David Sproul, senior partner and chief executive of Deloitte North West Europe, added: “For the benefits of transferable skills to be realised, employers will need to change their approach to recruitment. Traditional recruitment processes, particularly for experienced workers, tend to focus on academic achievement and sector expertise, and could overlook individuals who might be well-suited for the role but who have built up their skills in a different context.
“Similarly, employees don’t always realise how valuable and relevant their skills are for other jobs, allowing them to reinvent themselves. As disruption gathers pace, workers will need to draw on their transferable skills, and plan for multiple careers.
“Challenging preconceptions about career paths and which workers hold valuable skills could also have a positive impact on productivity and help the UK workforce build resilience in the face of significant change. Employers need to create pathways for workers to transition between industries and roles. It will also offer an opportunity to widen the pool of talent available to businesses.
“Government and educators will need to work with businesses to meet the aims set out in the recently published Careers Strategy to familiarise young people with different places of work. Exposure to different challenges and different working environments from an early age will help young people build a strong foundation of transferable skills, as well as the confidence to apply them in many settings.”
Regional differences – Scotland
Across all regions, there are only marginal differences in the proficiency of core transferable skills which offers reason to be optimistic about improving regional equality. In Scotland, key findings show that:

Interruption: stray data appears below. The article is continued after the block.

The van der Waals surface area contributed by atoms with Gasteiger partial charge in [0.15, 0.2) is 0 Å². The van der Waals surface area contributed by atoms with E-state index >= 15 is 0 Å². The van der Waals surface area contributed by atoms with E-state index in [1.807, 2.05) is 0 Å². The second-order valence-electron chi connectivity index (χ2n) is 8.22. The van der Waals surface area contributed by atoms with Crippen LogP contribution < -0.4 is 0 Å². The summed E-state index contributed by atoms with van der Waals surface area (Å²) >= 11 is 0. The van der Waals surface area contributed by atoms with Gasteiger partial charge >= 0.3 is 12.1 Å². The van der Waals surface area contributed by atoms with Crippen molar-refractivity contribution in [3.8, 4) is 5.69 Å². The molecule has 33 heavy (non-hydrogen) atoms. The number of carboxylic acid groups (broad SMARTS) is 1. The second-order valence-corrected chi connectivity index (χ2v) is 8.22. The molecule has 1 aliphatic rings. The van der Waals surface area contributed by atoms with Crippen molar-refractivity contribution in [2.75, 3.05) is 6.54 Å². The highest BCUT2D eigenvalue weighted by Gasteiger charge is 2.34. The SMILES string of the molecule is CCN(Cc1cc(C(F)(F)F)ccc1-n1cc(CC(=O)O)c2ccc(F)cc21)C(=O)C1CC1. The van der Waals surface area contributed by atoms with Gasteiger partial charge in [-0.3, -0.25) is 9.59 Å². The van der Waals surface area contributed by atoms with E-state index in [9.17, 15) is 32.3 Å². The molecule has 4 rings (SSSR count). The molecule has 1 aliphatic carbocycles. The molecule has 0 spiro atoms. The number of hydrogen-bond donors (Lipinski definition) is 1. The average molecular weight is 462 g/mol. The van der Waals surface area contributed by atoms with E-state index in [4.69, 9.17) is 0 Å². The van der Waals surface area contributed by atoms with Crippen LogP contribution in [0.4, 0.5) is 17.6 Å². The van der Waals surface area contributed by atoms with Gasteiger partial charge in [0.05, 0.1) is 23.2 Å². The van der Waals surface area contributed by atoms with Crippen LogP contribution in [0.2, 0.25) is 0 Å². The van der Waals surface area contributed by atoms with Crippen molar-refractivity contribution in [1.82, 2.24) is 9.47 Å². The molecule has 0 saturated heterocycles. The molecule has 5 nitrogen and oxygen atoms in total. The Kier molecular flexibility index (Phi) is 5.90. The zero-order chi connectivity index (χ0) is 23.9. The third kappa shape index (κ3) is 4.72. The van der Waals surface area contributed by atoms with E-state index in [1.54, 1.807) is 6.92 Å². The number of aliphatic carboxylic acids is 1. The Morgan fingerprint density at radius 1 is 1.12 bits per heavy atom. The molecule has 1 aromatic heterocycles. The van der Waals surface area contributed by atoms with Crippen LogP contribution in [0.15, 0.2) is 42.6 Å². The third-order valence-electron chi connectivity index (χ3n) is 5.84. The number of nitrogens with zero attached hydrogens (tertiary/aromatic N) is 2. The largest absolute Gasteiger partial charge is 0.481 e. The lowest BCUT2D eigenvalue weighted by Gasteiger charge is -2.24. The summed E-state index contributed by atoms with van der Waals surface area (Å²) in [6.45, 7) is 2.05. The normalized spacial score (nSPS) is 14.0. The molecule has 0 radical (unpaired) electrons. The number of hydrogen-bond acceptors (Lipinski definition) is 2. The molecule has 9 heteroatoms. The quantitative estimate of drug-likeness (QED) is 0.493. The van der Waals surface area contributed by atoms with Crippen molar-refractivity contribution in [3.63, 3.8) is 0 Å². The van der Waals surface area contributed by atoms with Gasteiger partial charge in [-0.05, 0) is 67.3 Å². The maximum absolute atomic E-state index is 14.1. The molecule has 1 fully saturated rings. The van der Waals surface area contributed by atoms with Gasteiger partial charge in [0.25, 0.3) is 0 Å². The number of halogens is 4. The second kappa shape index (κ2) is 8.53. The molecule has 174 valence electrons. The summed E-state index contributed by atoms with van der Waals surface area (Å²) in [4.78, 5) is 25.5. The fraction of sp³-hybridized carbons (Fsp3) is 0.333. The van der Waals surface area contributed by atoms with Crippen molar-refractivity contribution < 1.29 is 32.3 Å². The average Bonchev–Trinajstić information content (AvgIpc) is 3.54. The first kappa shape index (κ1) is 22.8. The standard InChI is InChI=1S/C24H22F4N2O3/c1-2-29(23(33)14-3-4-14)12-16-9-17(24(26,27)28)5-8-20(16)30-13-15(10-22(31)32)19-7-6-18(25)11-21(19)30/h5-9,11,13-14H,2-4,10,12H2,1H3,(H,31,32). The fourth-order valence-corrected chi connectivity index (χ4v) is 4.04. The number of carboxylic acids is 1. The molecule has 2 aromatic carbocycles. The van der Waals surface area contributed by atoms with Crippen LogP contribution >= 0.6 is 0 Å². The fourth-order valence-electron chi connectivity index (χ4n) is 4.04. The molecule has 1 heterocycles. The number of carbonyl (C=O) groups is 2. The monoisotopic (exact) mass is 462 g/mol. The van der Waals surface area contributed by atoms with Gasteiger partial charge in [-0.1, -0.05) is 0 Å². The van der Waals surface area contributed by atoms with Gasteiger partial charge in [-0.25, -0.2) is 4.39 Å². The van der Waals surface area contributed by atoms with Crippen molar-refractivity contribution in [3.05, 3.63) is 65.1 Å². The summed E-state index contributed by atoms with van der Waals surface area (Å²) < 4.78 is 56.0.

• the average probably of automation is 37%, slightly higher than the UK average (35%), though equal to Wales and slightly lower than Northern Ireland;
• the percentage share of overall job growth is slightly lower than the percentage share of its population (-1%);
• the average salary in Scotland (£27,026) is lower than the UK average (£28,306), although it is marginally higher than all other regions except London (£41,111) and the South East (£29,534).
Stephen Williams, practice senior partner at Deloitte Scotland said:
“Although relatively marginal, due to the present industrial landscape, the probability that a significant proportion of jobs will become automated is slightly higher in Scotland than the UK on average. Combined with a lower share of job growth compared to others parts of the UK, there is some cause for concern about how we future-proof our workforce to create inclusive growth.
“In response, policymakers, educators, and businesses must consider how to prepare workers for technological change and start challenging preconceptions around traditional, static career paths. Workers should be encouraged to develop transferable skill sets which are continually updated in line with evolving market demands and it’s critical they are supported in doing so.
“Dramatic structural changes in financial services and the oil and gas industry illustrate why workers in Scotland need to be flexible and adaptable to unanticipated changes. Employees must be ready to take advantage of emerging opportunities in areas such as Fintech, A.I and software development, and the sectors that support and, in turn, will grow from the development of these technologies and industries.”
Sir Howard Bernstein, strategic adviser to Deloitte UK added: “In order to unlock potential in the regions, there is also a need for investment in infrastructure and to promote and support new growth industries right across the U.K.
“How the UK economy responds to the challenges of a changing labour market and the requirement to strengthen our competitiveness has never been more important. How we focus more on place will in my view become increasingly important in the future.”